December 14, 2014Qualcomm (QCOM) has a China problem. A big China problem. China is the reason that the shares are up just 0.73% in the last 12 months. And why 2015 could well turn out to be another dead year. The issue for this stock is whether the risk of another year as dead money outweighs the upside long-term potential—and whether or not you believe that company’s estimate/wish that at least some of the company’s China issues will be over in 2015 (or so.) In its recent guidance for fiscal 2015 (the company’s fiscal year ends in September) Qualcomm guided for revenues of somewhere between $7.3 billion and $8.3 billion. The reason for that big spread is uncertainty over China. Chinese makers of handsets did not pay Qualcomm royalties on sales of roughly 215 million units in fiscal 2014 and the company estimates that the non-payment problem will rise to upwards of 300 million handsets in fiscal 2015. The root of the problem is an investigation by China’s National Development and Reform Commission looking at the question of whether the relationship between Qualcomm’s chip sales business and its technology licensing business violates China’s laws on competition, rebates, and fair and reasonable links between chip purchases and technology licensing. (Before you jump to the conclusion that this is just another example of China using its trade laws to advantage domestic companies—which it is to a degree—you should note that U.S. and European Union regulators are looking at similar issues at Qualcomm.) Chinese companies have used the investigation as an excuse to postpone licensing deals, to delay payments to Qualcomm, and to under-report sales. (One of the reasons that I like Qualcomm as a stock and have put it in my Jubak’s Picks portfolio http://jubakam.com/portfolios/ is that because of the company’s ownership of key parts of wireless technology (the code-division multiple-access (CDMA) part) Qualcomm collects royalties from the sale of phones that use that technology even if they don’t use Qualcomm’s own chips.) From a long-term perspective Qualcomm’s prospects look much brighter. The company is introducing its fifth generation LTE chip, when most competitors are working with first generation technology. As network operators try to get more performance out of available spectrum and introduce more complex services to grow revenue, Qualcomm’s technology edge becomes more valuable. That’s likely to give Qualcomm about 45% of the wireless chip market in the long term, Credit Suisse estimates. Which doesn’t mean that the company doesn’t face challenges even outside of China. Handset makers looking to duplicate the features of top-end smart phones but at much lower price points are looking for chips that deliver more performance for few dollars or renminbi. That will keep average selling prices falling at low single digit rates. On the upside, Qualcomm sees 15% annual growth in 3G and 4G devices and a doubling of the installed smartphone base to 3.4 billion from 1.6 billion units. The company is also making a big push into the automotive market and has signed 40 agreements with automotive original equipment makers. Qualcomm estimates that 60% of new cars shipped in 2018 will be mobile phone connected. And finally Qualcomm is targeting the Internet of Things. The company sees 200 million such systems by 2018 with opportunities in chips that connect these devices to the Internet. Because of the near-term problems in China, I think you may have to wait a while to see those long-term prospects reflected in the share price but I think your patience will be rewarded.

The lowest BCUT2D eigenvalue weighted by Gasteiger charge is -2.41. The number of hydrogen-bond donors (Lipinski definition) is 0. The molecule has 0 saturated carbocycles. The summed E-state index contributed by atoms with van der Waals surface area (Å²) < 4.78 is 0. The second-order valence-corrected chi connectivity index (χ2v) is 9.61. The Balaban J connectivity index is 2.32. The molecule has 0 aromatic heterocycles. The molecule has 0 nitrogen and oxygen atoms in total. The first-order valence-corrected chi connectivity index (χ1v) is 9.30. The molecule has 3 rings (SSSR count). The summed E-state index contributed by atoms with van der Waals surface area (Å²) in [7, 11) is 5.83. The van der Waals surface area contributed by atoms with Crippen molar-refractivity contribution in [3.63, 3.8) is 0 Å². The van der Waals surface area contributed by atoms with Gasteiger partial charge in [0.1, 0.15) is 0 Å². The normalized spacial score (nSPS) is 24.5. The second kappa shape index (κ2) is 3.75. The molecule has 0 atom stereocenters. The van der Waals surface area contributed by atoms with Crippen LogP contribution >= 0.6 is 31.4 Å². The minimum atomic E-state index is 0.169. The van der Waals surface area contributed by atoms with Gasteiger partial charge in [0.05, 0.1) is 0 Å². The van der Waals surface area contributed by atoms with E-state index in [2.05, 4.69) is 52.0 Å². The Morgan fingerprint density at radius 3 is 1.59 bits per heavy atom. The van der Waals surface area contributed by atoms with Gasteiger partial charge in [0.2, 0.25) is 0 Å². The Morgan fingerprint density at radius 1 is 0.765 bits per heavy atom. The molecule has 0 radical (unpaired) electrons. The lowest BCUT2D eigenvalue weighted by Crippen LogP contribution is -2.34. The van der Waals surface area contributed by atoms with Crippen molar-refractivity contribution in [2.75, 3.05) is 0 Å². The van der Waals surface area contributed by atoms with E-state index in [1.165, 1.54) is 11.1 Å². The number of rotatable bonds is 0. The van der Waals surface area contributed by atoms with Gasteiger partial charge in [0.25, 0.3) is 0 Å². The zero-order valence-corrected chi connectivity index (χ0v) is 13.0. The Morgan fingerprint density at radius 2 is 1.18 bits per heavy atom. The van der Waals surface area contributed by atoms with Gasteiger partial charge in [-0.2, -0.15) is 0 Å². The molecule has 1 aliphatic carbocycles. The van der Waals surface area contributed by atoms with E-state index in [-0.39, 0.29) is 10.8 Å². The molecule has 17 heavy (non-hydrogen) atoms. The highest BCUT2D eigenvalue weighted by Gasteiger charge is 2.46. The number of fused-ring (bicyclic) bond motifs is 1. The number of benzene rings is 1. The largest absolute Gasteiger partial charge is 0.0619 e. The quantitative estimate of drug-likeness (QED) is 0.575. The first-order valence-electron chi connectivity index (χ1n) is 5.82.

February 24, 2014Seadrill (SDRL), the owner of the world’s second largest deepwater drilling fleet, knows only one speed—full throttle ahead. And right now that’s making investors and traders nervous. The Norwegian company has 8 drill ships, 3 semis, and 11 jackup rigs on order at a time when day rates for rigs are slipping and worries are rising about oversupply due to cuts in capital spending at oil companies. Shares of Seadrill that traded as high as $47.78 on September 18 have tumbled to close at $37.68 on February 24. That’s a drop of 27% in five months. That drop in share price has taken Seadrill’s dividend yield up to 10.11%. That’s not all a result of a falling share price though—the company raised its dividend payout by 4% in the fourth quarter. (Seadrill is a member of both my Jubak’s Picks http://jubakpicks.com/the-jubak-picks/ and Dividend Income portfolios http://jubakpicks.com/jubak-dividend-income-portfolio/ .) That’s a very attractive yield—unless, of course, the yield is signaling deep trouble at the company or in its sector. We’re talking about a sector that, historically, has been subject to big swings as companies order lots of rigs during flush times when the day rates that oil companies will pay are high and then see all those orders create an oversupply of rigs that sends day rates tumbling. Most of the companies in the sector cope with those swings by building strong balance sheets that can withstand the rigors of an extended downturn. Seadrill has never worked like that since John Fredriksen put the company together in 2005. Seadrill uses leverage, lots and lots of leverage, to get the most cash flow it can out of its rigs in the shortest possible time. Seadrill typically finances a rig with debt rather than cash flow and then uses sales and leasebacks to recoup cash from those rigs as quickly as possible rather than over the 30-year lifetime of a rig. Right now, for instance, Seadrill is using a master limited partnership, Seadrill Partners (SDLP) to raise cash in the financial markets. Seadrill Partners then uses that cash to buy assets—such as drilling rigs--from Seadrill itself. Seadrill owns about 80% of Seadrill Partners (which yields 5.6% currently.) Selling rigs to Seadrill Partners lets Seadrill leverage cash for its building program (without diluting existing shareholders.) In addition the structure gives Seadrill enhanced liquidity—the company can sell the partnership units it owns far more easily than it could sell a rig--if it needs to raise cash. And the structure of the limited partnership gives Seadrill an added dividend payout if cash available for distribution exceeds payouts established in the master limited partnership offering for common and subordinated partnership units. (This structure is currently a big favorite at Seadrill. Last year the company created another partnership North Atlantic Drilling (NATDF). North Atlantic Drilling currently pays a 10.34% yield These financial structures—a hallmark of a Fredriksen company—do indeed provide useful leverage, some downside protection, and a high dividend yields to owners of Seadrill stock (including Fredriksen who owns about a third of the company’s shares.) But the ultimate direction of Seadrill shares depends on whether the recent slippage in rig day rates—down to $575,000 in November from $600,000 on average for deepwater rigs, Pareto Securities estimates--is a temporary blip or the beginning of a cyclical downturn. Looking at Seadrill’s customers, I’m inclined, so far, to the temporary blip camp. Seadrill is heavily exposed to Mexico’s Pemex, for example, and that national oil company looks to be increasing its deepwater drilling in the Gulf of Mexico. In November Seadrill announced a tentative agreement with Pemex for five jackup rigs. There’s good reason to believe that even in the current market Seadrill will be able to collect premium day rates. Seadrill’s fleet is heavily biased toward deep water and ultra deepwater rigs, which earn the highest rates. 92% of Seadrill’s floaters are ultra deepwater rigs. (Ensco (ESV) has the second highest concentration of ultra deepwater rigs at 55%.) And the company’s fleet is substantially younger—again increasing day rates--than those of competitors. Seadrill’s average floating rig is just a little over five years old. The next youngest fleet, that of Ensco, averages 12 to 13 years old. Seadrill itself believes that supply of drilling rigs will remain tight. The company is seeing customers push out drilling projects by a year rather than cancel them and it points out that delivery of new ultra deepwater rigs looks to peak in 2014. In the jackup rig segment the extreme age of the fleet has led to a pickup in scrapping and salvage beginning in 2011. I certainly wouldn’t call Seadrill a dividend stock for the cautious. But at better than a 10% yield, I think you’re getting well paid to ride out the current drop in the share price. As of February 24, I’m leaving my target price at $49 a share but stretching it out to February 2015 Full disclosure: I don’t own shares of any of the companies mentioned in this post in my personal portfolio. When in 2010 I started the mutual fund I manage, Jubak Global Equity Fund http://jubakfund.com/, I liquidated all my individual stock holdings and put the money into the fund. The fund may or may not now own positions in any stock mentioned in this post. The fund did not own shares of Seadrill as of the end of December. For a full list of the stocks in the fund see the fund’s portfolio at http://jubakfund.com/about-the-fund/holdings/.